Women supporting women is a major theme in Captain Marvel, which is why it might surprise some fans to know that Annette Bening's Marvel role was originally written for a man. Spoilers ahead for Captain Marvel. Yes, Marvel's first female superhero's mentor was almost just another guy instead of Bening's Dr. Wendy Lawson, a scientist who is actually a Kree alien name Mar-Vell.
To be fair to the writers of the film, Mar-Vell is a male character in the original comics comics, so they were just following the source material. Or, they were until they made the big gender change to the character — a change that even the Captain Marvel screenwriters admit came to them a little late in the making of the film. Better late than never, right?d
In a recent interview with Entertainment Weekly, Captain Marvel co-directors and co-writers, Anna Boden and Ryan Fleck, who penned the script with Geneva Robertson-Dworet, revealed they had originally intended for Mar-Vell to be a man. In fact, they were looking for a male actor to play the part when they had a change of heart.
“That was one of the epiphanies in the writing that came fairly late in the process,” Boden told EW. "Very late," Fleck admitted. “Too late in the process for comfort, to be perfectly honest!” Boden added.
It was Boden who felt that giving Captain Marvel a female mentor just made more sense, even if it was a departure from the original comic. Mar-Vell's first comic book appearance came in 1967 and ever since, he's played a big part of Carol Danvers' origin story. According to EW, though, Danvers was originally cast as Mar-Vell's love interest before gaining her powers after a Kree explosion in the comics. While the new film luckily threw out that whole love interest storyline, it does have her gain her powers through an explosion in proximity to Mar-Vell.
Boden told EW that she "dreamt up" the idea to combine the roles of Mar-Vell and the Supreme Intelligence, the white-haired green-eyed Nirvana-loving version of Bening that Captain Marvel sees in the film. The Supreme Intelligence represents the person the viewer, in this case Captain Marvel, admires most. Bening felt like a good choice to play both roles since she's an actor Boden and Fleck admire, too.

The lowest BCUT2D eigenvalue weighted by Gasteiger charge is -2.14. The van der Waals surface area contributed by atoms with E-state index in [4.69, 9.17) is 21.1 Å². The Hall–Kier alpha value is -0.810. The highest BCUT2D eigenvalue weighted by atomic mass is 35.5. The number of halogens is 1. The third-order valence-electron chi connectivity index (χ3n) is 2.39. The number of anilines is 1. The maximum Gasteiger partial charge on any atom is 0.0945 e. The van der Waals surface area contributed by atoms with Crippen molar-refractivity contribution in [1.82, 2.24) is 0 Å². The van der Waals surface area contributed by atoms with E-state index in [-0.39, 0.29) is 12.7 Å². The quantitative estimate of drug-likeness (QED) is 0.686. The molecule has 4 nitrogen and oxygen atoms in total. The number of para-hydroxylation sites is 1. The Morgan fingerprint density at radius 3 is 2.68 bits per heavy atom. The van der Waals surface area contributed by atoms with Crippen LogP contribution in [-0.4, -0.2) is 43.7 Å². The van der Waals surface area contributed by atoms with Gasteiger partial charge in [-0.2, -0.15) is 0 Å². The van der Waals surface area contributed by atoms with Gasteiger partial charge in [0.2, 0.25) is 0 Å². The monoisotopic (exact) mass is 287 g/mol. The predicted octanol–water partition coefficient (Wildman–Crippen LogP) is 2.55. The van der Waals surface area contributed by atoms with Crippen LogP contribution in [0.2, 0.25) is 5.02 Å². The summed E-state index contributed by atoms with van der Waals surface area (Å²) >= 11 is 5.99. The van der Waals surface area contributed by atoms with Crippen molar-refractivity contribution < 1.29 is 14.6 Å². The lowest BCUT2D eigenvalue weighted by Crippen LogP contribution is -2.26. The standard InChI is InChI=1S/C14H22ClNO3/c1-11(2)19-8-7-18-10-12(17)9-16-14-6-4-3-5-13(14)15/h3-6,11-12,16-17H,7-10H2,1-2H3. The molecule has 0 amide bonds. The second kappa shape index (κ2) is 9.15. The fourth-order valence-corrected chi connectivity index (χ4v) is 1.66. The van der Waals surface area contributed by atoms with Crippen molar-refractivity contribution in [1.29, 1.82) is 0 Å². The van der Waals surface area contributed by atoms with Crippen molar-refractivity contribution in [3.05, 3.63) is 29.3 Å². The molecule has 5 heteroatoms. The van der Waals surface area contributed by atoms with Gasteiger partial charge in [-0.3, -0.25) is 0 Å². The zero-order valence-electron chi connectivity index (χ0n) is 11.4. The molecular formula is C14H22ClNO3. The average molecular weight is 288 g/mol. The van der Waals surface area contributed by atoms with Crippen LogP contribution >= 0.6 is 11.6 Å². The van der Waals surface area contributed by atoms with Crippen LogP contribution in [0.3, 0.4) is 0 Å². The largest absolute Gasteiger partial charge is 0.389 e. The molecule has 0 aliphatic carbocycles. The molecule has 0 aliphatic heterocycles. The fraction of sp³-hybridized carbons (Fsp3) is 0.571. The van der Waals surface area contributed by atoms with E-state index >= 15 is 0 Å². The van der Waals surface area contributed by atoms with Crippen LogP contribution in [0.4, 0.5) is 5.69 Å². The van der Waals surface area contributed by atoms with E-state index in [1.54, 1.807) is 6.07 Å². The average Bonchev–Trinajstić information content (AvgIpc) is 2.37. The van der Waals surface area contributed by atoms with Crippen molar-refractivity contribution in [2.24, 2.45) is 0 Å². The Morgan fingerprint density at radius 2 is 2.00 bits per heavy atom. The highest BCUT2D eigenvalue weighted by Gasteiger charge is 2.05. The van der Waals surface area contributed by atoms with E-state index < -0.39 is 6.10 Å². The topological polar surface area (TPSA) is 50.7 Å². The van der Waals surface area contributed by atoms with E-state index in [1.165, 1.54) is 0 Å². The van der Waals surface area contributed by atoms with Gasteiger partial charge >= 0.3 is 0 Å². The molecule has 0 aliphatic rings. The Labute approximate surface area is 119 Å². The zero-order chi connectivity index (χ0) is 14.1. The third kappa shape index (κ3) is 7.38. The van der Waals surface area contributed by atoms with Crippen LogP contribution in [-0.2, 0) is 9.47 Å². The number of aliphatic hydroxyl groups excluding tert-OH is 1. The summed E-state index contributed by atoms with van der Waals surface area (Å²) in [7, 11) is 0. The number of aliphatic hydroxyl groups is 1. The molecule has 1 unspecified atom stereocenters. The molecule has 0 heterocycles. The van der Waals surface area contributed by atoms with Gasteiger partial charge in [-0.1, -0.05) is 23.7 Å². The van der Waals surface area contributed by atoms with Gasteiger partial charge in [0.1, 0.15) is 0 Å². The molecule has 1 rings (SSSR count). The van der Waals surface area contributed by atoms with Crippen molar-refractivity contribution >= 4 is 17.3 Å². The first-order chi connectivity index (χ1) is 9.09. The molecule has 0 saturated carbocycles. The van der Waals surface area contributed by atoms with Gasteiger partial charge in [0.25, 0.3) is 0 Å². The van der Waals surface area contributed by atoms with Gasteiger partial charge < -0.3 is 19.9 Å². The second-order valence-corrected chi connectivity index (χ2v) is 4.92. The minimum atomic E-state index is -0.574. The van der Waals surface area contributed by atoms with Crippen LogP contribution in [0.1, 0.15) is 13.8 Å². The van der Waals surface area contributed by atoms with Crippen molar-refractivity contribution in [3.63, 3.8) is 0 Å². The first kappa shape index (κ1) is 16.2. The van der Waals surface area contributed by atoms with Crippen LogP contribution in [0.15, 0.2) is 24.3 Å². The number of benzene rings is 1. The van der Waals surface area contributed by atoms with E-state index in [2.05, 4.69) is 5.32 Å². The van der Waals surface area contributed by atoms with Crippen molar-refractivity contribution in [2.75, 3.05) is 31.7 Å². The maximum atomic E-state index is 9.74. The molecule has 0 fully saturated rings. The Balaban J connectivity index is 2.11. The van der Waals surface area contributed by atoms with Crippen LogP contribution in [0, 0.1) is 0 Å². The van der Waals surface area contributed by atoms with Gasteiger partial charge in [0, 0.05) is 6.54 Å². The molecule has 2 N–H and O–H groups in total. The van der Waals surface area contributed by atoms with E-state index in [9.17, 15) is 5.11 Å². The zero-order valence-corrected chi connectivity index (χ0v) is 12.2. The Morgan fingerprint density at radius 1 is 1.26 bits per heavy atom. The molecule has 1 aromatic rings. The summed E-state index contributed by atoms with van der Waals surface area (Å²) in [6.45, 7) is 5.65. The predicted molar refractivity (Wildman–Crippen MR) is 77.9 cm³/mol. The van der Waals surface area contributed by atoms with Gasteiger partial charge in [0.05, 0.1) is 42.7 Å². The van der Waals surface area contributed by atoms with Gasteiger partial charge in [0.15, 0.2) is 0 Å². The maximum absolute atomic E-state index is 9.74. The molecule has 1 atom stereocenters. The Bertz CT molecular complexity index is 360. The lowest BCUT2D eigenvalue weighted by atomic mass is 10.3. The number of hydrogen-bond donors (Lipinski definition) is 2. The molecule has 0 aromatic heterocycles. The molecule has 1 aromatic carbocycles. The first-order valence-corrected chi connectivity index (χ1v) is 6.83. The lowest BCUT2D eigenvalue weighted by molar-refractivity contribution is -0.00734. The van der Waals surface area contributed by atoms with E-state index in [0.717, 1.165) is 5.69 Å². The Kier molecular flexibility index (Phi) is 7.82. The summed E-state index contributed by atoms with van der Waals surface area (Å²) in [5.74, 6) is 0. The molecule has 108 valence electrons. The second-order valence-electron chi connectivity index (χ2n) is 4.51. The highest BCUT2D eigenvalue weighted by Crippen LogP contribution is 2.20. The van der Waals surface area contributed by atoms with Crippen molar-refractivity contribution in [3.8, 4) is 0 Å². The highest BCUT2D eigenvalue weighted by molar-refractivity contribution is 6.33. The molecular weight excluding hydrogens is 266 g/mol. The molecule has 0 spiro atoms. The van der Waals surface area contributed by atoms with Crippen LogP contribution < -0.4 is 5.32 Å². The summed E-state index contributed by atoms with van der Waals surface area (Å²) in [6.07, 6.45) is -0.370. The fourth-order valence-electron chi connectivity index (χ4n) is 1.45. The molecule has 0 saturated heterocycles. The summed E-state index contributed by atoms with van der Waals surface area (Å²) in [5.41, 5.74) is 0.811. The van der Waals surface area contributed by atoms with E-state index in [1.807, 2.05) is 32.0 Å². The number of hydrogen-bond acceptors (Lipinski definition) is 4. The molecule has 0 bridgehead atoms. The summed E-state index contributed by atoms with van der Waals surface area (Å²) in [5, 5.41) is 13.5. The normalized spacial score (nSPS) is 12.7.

“She’s got the great mentor quality that we were looking for in that character," Fleck told EW of Bening, "but she can also be really tough, and that was really necessary for both aspects. She can be regal, which was perfect for the Supreme Intelligence, and she can also just be casual and cool and laid back, which was necessary for Lawson.”
In Boden and Fleck's opinion, it was also necessary that Captain Marvel had a strong group of women surrounding her. Not just in the now-female Mar-Vell, but also in her bestie Maria Rambeau (Lashana Lynch) and Maria's young daughter Monica (Akira Akbar), who was the first female Captain Marvel in the comics, according to io9. (And yes, The Hollywood Reporter hinted that Monica might return in Endgame as a new Avenger, seeing as how there is a 24-year time jump between Captain Marvel and the next Avengers film.)
Most importantly, it's an intergenerational and diverse group of women that provide not only Carol Danvers, but other young women, new heroes to look up to. As Boden told io9 on Monday (March 11), part of Captain Marvel's greatness comes from these bonds she forms with others.
"We have this character who is so physically powerful and so strong. But that’s not, that is not really what defines her," Boden said. "What makes her who she is is this journey of self-discovery towards her humanity and embracing all of the messiness of that—the emotion and the compassion and the vulnerability. That’s what ends up giving her her true power."
Here's to seeing Carol Danvers, with help from her girl squad, showing off her true power in Avengers 4.